A man accused of kidnapping charges stemming from a New Year’s Eve standoff with Kalispell police changed his plea last week.
Thomas Mulligan, 36, was charged with felony kidnapping and criminal endangerment after his arrest last December. Mulligan originally pleaded not guilty, but entered a guilty plea by way of Alford plea in Flathead District Court on Oct. 27, which means he does not admit guilt but acknowledges there is enough evidence to convict him.
As part of a plea deal with the Flathead County Attorney’s office, the criminal endangerment charge will be dropped and the prosecution will recommend a 10-year sentence in the Montana State Prison for the kidnapping felony.
Also, by changing his plea in Montana, federal charges and charges in Idaho would be dropped.
Court records state that on Dec. 31, 2010 the Kalispell Police Department received a request to help locate Mulligan, who had a felony warrant for violating parole in Oregon.
A missing 17-year-old boy was last seen with Mulligan in a car allegedly stolen from the boy’s grandmother, records state. After officers located the vehicle at the Super 8 Motel in south Kalispell, they could not get into Mulligan’s room.
Mulligan allegedly yelled that he had a gun and would kill himself and the boy rather than go to jail. Officers reported that they could hear the boy asking to be released, and Mulligan refusing each request.
Eventually, officers used a battering ram to break down the door and flash grenades to subdue him. Mulligan allegedly said he told officers about the gun to prolong the standoff.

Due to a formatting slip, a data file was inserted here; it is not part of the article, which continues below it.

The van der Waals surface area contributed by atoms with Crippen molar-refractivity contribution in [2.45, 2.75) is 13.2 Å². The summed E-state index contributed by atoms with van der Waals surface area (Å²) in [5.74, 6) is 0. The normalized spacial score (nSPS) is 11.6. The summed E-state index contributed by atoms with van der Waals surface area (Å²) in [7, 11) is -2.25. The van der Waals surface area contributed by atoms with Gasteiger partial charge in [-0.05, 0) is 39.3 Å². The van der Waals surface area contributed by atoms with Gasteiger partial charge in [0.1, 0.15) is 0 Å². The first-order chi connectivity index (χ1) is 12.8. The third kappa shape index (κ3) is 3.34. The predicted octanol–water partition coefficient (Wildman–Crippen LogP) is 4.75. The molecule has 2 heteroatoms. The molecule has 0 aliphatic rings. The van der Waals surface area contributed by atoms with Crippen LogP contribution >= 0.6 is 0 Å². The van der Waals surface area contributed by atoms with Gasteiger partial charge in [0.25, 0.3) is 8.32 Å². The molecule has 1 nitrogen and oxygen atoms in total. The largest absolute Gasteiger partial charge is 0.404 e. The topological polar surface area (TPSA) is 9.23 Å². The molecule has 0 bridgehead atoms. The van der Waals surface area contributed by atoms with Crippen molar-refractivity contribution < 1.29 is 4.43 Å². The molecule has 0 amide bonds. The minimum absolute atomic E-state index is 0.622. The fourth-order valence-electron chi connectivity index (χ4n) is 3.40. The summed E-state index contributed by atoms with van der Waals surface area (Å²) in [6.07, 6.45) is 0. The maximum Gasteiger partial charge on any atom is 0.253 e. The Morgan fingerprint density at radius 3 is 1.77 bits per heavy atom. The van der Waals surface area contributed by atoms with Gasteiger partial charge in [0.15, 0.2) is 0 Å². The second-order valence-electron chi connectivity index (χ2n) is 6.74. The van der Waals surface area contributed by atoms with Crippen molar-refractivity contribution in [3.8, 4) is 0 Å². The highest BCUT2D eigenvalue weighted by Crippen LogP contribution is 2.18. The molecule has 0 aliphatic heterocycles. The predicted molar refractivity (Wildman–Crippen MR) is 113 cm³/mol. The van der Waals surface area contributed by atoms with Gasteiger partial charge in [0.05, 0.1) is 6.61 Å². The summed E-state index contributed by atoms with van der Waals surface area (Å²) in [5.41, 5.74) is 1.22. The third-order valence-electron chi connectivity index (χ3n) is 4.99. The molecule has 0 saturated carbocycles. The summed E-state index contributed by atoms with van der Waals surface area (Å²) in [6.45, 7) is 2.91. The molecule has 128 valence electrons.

Mulligan was scheduled to change his plea in August, but instead requested a psychological evaluation, which District Judge Stewart Stadler granted.
During his Oct. 27 hearing, Mulligan was visibly agitated in his blue jail uniform as he spoke to Stadler. The psychological evaluation concluded that Mulligan has the competence to assist in his own defense and stand trial, Stadler said, though the judge noted that Mulligan does have mental issues to work through.
The judge asked Mulligan at least three times if he understood the proceedings, to which Mulligan replied he did. Stadler also asked him about a series of letters he had sent regarding his plea.
The letters gave the impression that Mulligan was unsure about whether to change his plea, Stadler said.
Mulligan was still vacillating about the plea deal at the beginning of the hearing, saying, “I know it’s in my best interest, but I’m having reservations.”
He eventually changed his plea, though Mulligan also expressed fear of going to prison, noting that he has spent his term in the Flathead County Detention Center in isolation.
“If I can’t even survive in a county jail, prison’s not going to work,” Mulligan said.
Stadler told Mulligan that the prison had an obligation to place him somewhere he will not be at risk of harm. Mulligan’s attorney, Glen Neier, said he hoped Stadler would recommend mental health treatment for Mulligan during his term in prison.
Stadler also remarked that Neier had spent over 70 hours working with Mulligan for this hearing, which the judge said is “a lot of time for a change of plea case.”
Mulligan is scheduled for sentencing on Dec. 29. A kidnapping felony carries a prison term of up to 10 years.
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